When it gets cold outside, we Detroiters have a tendency to kind of shut down. We stock up on rations in the pantry, prepare to hunker down inside for months on end and make a pact to not venture out into the wild unless it’s absolutely necessary. Luckily, we need to look no further than the many eateries that have come to define Detroit’s foodways to find that excuse to break up the monotony of cabin fever. You see, the region is home to a huge diaspora population and that’s reflected in the many dishes that we’ve come to flock to during winter’s brutal conditions. From Vietnamese pho, to hearty Polish and Italian-American dishes, flavor-popping soul food and piquant Louisiana gumbo, to filling bao soup dumplings just a short drive across the border in Windsor, there are plenty of reasons to love the comforts of winter in Detroit.
Metro Detroit has a sizeable Vietnamese population dating back to the 1970s when thousands of refugees began to call Michigan home. The community is most notably apparent in Madison Heights, where dozens of shops and restaurants that cater to the Vietnamese population are located. Outside of that general vicinity, Pho Lucky has made a name for itself as a go-to destination for pho, considered Vietnam’s national dish. The eatery started off with a location in Redford Township and soon spread to other suburban locations. In 2015, Pho Lucky opened its first Detroit location, just north of where the Little Caesar’s Arena is now located on Woodward. Pho Lucky is great for a quick, slurp-worthy bite and offers a variety of seating to accommodate large groups or folks dining solo on their lunch break.
Pho Tai Chin
Pho can be enjoyed in numerous ways, with a variety of proteins available. My personal favorite at Pho Lucky would have to be the pho tai chin, which consists of rare eye round steak and cooked beef, along with umami-rich beef broth, rice noodles, and a generous helping of lime, herbs and veggies like basil, cilantro, jalapenos, and bean sprouts served on the side so you can decide how much or how little you want to add to the bowl. For those looking for an extra kick on top of the cilantro and lime that linger off of every sip, it is great with sweet and salty hoisin or spicy Sriracha sauce. The popular street food makes for the perfect pick me up for a cold Michigan day.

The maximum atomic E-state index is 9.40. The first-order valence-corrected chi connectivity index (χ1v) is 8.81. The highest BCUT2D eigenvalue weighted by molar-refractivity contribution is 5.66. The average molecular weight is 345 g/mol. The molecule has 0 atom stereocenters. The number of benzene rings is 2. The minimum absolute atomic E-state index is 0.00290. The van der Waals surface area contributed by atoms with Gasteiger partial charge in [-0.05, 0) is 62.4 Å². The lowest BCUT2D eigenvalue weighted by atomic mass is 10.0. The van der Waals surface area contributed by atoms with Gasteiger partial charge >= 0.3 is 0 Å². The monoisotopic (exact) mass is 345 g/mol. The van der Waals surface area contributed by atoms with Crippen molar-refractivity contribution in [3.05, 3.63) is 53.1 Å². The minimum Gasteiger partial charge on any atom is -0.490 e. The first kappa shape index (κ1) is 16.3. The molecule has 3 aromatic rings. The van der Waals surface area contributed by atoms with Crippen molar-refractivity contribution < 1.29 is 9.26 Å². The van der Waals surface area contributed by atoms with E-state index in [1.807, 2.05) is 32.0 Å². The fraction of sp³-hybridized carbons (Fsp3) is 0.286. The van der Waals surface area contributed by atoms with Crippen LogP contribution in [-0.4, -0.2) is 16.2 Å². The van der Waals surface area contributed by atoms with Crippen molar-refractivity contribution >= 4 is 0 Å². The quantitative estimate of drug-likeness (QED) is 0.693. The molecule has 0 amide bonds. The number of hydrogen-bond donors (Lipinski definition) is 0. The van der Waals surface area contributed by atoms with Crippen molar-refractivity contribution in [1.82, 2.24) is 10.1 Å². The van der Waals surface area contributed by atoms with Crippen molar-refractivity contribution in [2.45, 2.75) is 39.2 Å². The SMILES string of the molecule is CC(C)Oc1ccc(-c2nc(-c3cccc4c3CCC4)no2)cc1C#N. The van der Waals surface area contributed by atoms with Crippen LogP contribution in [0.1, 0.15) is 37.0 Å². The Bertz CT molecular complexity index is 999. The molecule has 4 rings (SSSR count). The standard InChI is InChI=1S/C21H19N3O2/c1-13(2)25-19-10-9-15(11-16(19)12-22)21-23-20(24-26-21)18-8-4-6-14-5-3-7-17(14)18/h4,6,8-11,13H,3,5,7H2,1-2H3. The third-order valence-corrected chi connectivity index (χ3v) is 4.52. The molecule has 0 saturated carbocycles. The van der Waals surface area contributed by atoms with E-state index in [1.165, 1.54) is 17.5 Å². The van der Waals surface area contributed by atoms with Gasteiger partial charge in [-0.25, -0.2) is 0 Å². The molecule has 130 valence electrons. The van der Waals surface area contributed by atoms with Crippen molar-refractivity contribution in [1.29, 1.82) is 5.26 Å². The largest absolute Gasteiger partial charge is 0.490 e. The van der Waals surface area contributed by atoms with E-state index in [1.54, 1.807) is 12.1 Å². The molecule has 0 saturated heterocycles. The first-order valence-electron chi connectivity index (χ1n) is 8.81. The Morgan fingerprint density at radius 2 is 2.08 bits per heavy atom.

This relaxed Japanese-inspired gem that started in a tiny space Corktown is a brothy paradise. Famous for its thick, slurpable udon noodles, rice bowls, and shrimp and scallion dumplings, Ima is especially known for its plentiful vegan options. The original noodle shop has since expanded to include a larger space in Madison Heights, and a new forthcoming spot in Midtown, ideal for broke college students looking to elevate their ramen game.
I had to go with the pho again on this (although the buttery lobster udon is a runner-up when I’m feeling like splurging). Ima’s pho is vegan and it’s unforgettable. The vegan broth isn’t lacking in flavor and comes with roasted tofu as the protein. This means all the taste but none of the feeling gross afterward and is a great dish to share.
Hamtramck has been known for encompassing “the world in two miles” for its myriad of ethnic and racial cultures who live side by side. Long ago, the community was mostly a Polish enclave and the one establishment that has been feeding Detroiters’ Polish food cravings for decades is Polish Village Cafe. It is a very casual atmosphere with stringing lights hanging along the walls and ceilings, a full bar, and familiar servers who tend to call you honey. Really, just about everything on the menu could be considered comfort, from its dill pickle soup, gargantuan kielbasa, to its stuffed cabbage, and potato pancakes.